What is a diagnostic ultrasound used for in physical therapy?

by | Feb 22, 2024 | Knee Pain, Foot and Ankle | 0 comments

Physical therapy examinations may include a diagnostic ultrasound. In diagnostic ultrasound, physical therapists use a device to generate sound waves. These sound waves produce images of body structures. Physical therapists use these images to check a variety of conditions and injuries. In a typical diagnostic ultrasound, physical therapists place a device on your skin. This technique allows for real-time visualization of structures, helping to assess injuries, inflammation or abnormalities. It is commonly used to diagnose conditions such as tendinopathy, ligament injuries, muscle tears and joint disorders. Musculoskeletal ultrasound is advantageous for its ability to provide dynamic images, allowing clinicians to evaluate structures during movement or certain activities.

There are two main types of diagnostic ultrasounds for physical therapy:

  • Anatomical ultrasound — An anatomical ultrasound shows images of your body structures. Examples include your muscles, ligaments and joints.
  • Functional ultrasound — A functional ultrasound adds information to images of your body structures. This information may include blood flow and tissue texture.

How are diagnostic ultrasounds different from traditional ultrasounds?

Some physical therapy sessions involve a diagnostic ultrasound. Here are some differences between diagnostic ultrasounds and traditional ultrasounds:

  • Function — In a traditional ultrasound, different groups of people study body structures. In a diagnostic ultrasound, physical therapists ask specific questions about a patient’s injury. Answers from the diagnostic ultrasound can inform the patient’s physical therapy treatment.
  • Cost — Traditional ultrasounds involve more expensive technology than diagnostic ultrasounds.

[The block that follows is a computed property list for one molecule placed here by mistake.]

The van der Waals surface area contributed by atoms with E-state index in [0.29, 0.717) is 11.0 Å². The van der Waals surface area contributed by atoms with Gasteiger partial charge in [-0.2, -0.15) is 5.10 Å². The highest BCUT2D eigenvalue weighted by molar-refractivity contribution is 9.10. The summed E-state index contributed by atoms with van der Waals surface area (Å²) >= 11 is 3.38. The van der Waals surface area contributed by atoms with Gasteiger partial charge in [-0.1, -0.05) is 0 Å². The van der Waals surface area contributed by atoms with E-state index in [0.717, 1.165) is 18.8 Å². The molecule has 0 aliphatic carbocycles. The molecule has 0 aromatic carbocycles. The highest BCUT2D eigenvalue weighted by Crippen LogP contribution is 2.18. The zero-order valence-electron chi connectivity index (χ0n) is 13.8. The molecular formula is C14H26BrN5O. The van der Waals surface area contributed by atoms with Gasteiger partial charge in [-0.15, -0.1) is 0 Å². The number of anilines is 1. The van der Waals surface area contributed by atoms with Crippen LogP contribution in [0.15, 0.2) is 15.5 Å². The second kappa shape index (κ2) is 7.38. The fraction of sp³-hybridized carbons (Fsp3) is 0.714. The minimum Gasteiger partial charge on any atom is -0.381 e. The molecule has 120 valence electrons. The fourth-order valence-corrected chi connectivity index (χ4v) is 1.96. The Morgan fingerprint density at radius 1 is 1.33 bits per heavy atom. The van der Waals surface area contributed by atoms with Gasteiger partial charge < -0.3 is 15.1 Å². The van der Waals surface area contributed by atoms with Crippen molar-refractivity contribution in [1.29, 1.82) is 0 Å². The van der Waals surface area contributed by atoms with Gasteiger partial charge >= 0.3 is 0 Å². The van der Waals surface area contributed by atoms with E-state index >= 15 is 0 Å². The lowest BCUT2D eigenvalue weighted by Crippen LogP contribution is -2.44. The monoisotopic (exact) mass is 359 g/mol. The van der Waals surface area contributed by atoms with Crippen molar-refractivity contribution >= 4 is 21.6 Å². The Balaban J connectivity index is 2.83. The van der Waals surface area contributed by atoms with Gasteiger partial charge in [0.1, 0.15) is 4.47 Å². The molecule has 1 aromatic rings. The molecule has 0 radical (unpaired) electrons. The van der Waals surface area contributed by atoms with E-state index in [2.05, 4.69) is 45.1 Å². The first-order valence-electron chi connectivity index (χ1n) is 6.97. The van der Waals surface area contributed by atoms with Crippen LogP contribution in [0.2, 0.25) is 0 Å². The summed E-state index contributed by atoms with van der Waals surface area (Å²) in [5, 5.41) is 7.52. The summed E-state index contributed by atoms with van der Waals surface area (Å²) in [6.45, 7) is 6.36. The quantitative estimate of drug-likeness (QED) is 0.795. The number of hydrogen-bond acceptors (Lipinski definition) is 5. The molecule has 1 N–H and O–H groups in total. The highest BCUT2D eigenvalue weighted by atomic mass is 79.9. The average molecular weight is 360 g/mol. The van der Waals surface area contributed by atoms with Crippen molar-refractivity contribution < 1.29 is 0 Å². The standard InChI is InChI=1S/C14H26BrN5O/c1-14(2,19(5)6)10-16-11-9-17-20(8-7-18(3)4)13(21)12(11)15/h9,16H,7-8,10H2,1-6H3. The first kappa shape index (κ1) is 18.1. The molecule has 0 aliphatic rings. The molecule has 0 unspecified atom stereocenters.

• Location — Traditional ultrasounds must take place in labs and hospital units. A diagnostic ultrasound involves portable devices. This means that a physical therapist can use this technique outside a lab or hospital.
  • Accessibility — Because physical therapists can interpret a diagnostic ultrasound, diagnostic ultrasounds are more accessible than traditional ultrasounds. Traditional ultrasounds involve studies conducted by sonographers and radiologists. 
  • Time before treatment — Diagnostic ultrasounds generate live images of body structures. Physical therapists can immediately access these images. This means that they can diagnose a patient’s condition quickly. This quick diagnosis can reduce the time before a patient’s treatment. The results from a traditional ultrasound may take many hours or days to arrive. This may delay a patient’s treatment.
  • Accuracy of results — Diagnostic ultrasounds may increase the accuracy of a patient’s diagnosis. Diagnostic ultrasounds may also reduce the likelihood of unnecessary exams.
  • Risk level — Diagnostic ultrasounds provide live images. These live images lower the risk level for complications during treatment. In one study, researchers found that a diagnostic ultrasound reduced blood vessel damage.

What are 5 conditions that physical therapists can use diagnostic ultrasounds for?